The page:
Rock rails identify Jeep Wrangler
There is no wrangling from me over the opportunity to drive a Wrangler, which I did several weeks ago. That, even though I’d driven a ’15 version a year earlier.
Prominent rock rails along the sides identified it as the 2016 Jeep Wrangler Rubicon Hard Rock 4X4.
The Wranglers remind me of the tough, little CJ-5, the first Jeep I reviewed in the late 1970s.
The Hard Rock edition, besides the rock rails, includes steel bumpers front and rear, power dome hood, red tow hooks in front and rear and polished semigloss black wheels. Tires are BF Goodrich Mud-Terrain LT 255/75R17.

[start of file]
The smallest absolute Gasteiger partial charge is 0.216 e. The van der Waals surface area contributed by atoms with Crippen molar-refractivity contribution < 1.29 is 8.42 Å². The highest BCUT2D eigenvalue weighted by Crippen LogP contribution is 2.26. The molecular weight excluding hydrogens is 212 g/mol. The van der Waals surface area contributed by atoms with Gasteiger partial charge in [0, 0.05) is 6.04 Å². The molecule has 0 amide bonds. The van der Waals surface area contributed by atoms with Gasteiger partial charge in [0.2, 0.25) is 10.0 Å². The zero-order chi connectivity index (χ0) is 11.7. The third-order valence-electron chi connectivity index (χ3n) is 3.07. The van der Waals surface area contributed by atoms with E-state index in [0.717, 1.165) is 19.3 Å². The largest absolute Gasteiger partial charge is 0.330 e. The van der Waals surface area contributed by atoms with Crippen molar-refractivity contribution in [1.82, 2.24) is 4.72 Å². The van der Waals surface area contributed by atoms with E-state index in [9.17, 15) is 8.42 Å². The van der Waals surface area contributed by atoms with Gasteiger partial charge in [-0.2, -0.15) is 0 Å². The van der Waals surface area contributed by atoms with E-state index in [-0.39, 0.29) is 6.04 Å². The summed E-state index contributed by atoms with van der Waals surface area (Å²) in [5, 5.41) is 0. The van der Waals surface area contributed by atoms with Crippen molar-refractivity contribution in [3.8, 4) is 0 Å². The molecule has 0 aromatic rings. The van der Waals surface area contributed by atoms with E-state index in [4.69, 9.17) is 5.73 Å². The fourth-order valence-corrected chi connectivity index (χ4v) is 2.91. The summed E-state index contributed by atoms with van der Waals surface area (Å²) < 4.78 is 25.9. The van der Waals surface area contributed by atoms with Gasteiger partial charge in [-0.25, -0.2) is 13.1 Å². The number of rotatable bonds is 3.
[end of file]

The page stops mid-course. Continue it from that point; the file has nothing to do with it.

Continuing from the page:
The two-door Wrangler’s 95.4-inch wheelbase, short overhangs and tight turn radius lend offroad opportunities in most any type terrain. Removable end wings on the front bumper increase access in rugged territory.
The Pentastar 3.6-liter V-6 engine and 5-speed automatic transmission suit the Wrangler’s capabilities just fine; no, not to the strength of a Hemi V-8, but more than adequate. Performance was good, on the road and offroad when the shifter was pulled into four-wheel drive. Overall fuel mileage was 17.4.
The removable hardtop, leather interior and impressive audio, along with the Hard Rock package, boosted sticker price to $43,325.